“Pancakes are ready!” is a phrase I say more often than I ever imagined but have come to enjoy as a parent of three toddlers — which is also something I did not imagine for my life. My husband Brett Hayes and I have been together for a decade and were married five years ago in Oklahoma City. Although we pursued our undergraduate degrees at the University of Central Oklahoma during the exact same time, our paths never crossed until our professional lives intersected.
Brett and I still work at the state agencies we served 10 years ago, his life’s work at the Oklahoma Department of Human Services and mine at the Oklahoma Department of Mental Health and Substance Abuse. The values that drive us to work toward the missions of these agencies are what ultimately led to our union and subsequently transformed us into a family of five.
Parenting is hard work. I’ve always heard this phrase but never understood what it truly meant until I was in the thick of it myself. Brett and I went from zero to three kids literally overnight. We discussed becoming foster parents for several years and finally decided to accept the challenge a couple of years ago.
The critical force leading us to make that decision is the core of our being, which is serving others. We just couldn’t shake the disconnect of professionally working to support our fellow Oklahomans, yet not fully embracing this in our personal lives, particularly since we ask the folks we serve to trust us with their most vulnerable and personal experiences.
So we did it. We signed up and completed the requirements to become a Choctaw Nation foster family with every intention of being a bridge between the birth family and reunification. We were all in; we opened our home and our hearts to the possibility of being a lifelong resource to the family we just met.
However, our story didn’t emerge exactly as we initially envisioned, but rather the way it was supposed to unfold. There were heartache and joy, frustration and realization, adaptation and finally adoption. Everyone involved with this experience had a lot of emotions during the year we fostered three beautiful children. Looking back on that experience now, I wouldn’t change a thing.
People often ask us about our experience as a same-sex couple becoming a foster family and then pursuing adoption. I get where that question comes from, but to my surprise people often expect me to share some type of extremely difficult and discriminatory experience. That just wasn’t the case. We were embraced and supported the whole way through, from interactions with the court system, Tribal Nations, child welfare workers, as well as our own families and friends – we were always met with the utmost respect.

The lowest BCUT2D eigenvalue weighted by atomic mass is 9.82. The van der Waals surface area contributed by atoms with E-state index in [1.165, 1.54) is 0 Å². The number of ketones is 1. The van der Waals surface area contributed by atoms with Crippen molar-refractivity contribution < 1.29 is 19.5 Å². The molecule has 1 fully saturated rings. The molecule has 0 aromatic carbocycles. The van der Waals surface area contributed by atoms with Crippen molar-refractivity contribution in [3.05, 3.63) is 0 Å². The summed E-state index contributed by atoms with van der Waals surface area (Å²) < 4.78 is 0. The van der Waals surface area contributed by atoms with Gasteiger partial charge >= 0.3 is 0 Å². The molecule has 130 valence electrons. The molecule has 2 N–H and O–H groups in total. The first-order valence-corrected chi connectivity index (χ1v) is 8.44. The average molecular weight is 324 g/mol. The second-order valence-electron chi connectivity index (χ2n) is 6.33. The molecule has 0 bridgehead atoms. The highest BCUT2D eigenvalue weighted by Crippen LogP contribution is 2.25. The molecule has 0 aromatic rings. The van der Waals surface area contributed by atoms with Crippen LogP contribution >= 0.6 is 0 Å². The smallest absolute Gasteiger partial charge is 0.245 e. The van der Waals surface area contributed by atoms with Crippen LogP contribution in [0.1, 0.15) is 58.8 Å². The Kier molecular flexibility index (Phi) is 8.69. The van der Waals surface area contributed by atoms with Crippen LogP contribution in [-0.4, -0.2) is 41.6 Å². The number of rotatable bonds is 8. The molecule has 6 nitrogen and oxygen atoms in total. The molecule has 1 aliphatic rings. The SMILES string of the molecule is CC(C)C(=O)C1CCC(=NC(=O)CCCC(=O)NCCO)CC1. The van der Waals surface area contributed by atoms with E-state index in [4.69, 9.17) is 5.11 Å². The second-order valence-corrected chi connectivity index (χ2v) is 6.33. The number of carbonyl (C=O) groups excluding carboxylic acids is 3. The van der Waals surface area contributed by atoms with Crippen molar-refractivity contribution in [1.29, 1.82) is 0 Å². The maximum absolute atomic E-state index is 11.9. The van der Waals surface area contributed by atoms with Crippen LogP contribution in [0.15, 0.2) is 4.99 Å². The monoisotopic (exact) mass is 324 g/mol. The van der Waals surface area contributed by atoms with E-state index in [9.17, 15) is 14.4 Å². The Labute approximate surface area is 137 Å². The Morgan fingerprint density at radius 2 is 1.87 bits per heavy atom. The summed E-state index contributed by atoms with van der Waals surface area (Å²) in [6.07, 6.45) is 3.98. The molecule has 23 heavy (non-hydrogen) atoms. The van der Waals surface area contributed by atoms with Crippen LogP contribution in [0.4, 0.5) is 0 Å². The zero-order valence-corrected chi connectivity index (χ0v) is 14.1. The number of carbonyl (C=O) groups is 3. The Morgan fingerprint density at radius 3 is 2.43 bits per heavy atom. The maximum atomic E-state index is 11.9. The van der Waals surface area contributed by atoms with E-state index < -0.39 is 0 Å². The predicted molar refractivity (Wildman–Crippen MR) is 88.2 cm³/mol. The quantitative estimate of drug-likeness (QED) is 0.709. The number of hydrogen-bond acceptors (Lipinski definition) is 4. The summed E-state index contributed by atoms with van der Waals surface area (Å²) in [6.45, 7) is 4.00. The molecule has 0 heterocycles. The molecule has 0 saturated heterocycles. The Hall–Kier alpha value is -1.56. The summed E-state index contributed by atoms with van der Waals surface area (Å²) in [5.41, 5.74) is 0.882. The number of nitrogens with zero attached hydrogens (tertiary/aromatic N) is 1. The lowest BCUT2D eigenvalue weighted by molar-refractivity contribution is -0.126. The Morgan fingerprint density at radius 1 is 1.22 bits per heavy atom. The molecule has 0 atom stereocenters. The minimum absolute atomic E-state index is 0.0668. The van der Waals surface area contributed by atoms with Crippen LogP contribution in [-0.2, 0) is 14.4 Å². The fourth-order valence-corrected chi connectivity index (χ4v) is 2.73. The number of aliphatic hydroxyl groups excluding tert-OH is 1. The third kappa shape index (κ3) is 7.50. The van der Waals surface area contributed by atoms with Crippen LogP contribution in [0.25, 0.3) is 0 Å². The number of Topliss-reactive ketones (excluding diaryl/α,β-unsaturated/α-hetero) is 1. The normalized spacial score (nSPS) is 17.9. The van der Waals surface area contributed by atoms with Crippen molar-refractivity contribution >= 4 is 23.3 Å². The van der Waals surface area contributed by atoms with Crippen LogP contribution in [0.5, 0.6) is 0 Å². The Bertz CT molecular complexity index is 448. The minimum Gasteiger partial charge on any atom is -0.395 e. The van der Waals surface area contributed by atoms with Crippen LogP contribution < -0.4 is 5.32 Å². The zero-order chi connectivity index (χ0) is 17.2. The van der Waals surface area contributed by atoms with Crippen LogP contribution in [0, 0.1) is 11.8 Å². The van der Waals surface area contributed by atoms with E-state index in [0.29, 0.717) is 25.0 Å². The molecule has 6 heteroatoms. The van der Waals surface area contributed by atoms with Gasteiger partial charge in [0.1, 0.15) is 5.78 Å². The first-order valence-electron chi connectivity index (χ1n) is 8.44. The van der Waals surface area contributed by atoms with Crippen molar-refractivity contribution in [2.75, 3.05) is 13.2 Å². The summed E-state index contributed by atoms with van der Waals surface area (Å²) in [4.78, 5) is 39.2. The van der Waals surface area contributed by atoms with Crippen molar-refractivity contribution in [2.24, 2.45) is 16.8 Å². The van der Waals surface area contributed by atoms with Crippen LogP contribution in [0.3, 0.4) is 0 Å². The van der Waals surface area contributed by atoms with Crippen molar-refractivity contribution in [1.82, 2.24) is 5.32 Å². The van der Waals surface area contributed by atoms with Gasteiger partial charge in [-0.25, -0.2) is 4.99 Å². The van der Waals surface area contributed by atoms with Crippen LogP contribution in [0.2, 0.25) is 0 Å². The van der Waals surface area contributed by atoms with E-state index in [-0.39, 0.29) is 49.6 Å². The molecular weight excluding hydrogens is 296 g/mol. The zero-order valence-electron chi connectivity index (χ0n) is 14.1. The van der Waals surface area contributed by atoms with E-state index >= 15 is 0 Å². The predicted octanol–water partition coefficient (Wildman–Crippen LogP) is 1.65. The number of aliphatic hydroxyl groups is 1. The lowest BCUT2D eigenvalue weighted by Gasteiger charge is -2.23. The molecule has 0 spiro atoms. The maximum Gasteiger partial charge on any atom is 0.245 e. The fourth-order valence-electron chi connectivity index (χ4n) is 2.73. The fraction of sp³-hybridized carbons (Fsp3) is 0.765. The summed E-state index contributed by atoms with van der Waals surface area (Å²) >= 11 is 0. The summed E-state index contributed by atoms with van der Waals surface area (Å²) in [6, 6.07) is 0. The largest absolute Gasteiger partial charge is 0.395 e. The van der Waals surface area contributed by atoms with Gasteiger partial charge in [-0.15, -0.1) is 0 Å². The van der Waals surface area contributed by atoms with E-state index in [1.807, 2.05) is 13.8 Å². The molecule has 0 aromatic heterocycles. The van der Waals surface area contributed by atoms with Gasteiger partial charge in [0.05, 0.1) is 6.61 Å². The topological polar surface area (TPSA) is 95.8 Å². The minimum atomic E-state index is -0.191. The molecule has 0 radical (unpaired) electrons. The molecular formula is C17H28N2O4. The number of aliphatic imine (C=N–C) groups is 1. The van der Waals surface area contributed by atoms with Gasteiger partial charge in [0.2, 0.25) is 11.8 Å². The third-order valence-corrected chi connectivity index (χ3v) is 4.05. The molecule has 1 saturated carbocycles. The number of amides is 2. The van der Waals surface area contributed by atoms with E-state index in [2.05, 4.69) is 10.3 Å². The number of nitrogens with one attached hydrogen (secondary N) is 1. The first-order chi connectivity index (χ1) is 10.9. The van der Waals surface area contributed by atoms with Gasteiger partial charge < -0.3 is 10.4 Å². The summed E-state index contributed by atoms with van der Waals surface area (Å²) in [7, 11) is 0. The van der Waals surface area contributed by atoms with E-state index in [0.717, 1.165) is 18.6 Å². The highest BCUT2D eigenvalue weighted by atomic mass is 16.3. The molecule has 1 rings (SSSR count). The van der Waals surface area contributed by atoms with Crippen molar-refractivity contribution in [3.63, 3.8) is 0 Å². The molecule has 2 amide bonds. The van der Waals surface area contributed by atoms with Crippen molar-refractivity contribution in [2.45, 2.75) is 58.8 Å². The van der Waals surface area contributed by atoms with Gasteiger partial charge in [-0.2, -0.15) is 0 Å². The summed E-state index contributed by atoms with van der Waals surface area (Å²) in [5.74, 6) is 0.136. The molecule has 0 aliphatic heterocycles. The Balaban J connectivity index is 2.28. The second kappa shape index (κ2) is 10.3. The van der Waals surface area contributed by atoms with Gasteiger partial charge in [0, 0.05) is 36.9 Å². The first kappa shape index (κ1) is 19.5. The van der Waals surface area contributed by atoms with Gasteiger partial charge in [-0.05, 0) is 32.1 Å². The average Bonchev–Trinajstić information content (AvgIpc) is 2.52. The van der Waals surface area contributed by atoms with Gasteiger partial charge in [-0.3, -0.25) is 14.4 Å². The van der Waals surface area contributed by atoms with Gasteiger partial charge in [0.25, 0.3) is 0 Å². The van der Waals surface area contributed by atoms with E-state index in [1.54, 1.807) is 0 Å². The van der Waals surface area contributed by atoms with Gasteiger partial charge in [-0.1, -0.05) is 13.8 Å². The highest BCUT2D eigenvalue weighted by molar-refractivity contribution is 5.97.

Can these two guys provide a loving, safe and healthy environment for these kids? Yes. That’s all anyone ever cared or questioned. The difference of having two dads that our family brings to the situation at hand is recognized and accommodations made without hesitation.
For example, at our childcare center instead of being excluded from a “Muffins with Mom” event, we get two “Doughnuts with Dad” opportunities. Even at the point of adoption, changing birth certificates to reflect us as official parents included either gender-neutral or two father options, both in the state of Texas and here in Oklahoma.
We’ve “officially” been the parents of our kiddos since October 2019, which was celebrated and always will be to its fullest extent. Parenthood hasn’t gotten any easier, but it sure has come with a lot of pleasant surprises, more than we could ever imagine. I’m sure there will be more phrases to use that will catch me off-guard as our family grows together. I just hope that the ones bringing us all big smiles outweigh the ones leaving us with sticky faces.
Heath Holt Hayes grew up in Lawton and now resides in Oklahoma City with his husband and three children, collectively referred to as the “A Team” — the twins, Ameliana and Amileo (5), and an energetic toddler named Achaffa (2). Heath serves as senior director of communications and strategic engagement at the Oklahoma Department of Mental Health and Substance Abuse, where he leads strategic initiatives, public relations and community organizing efforts.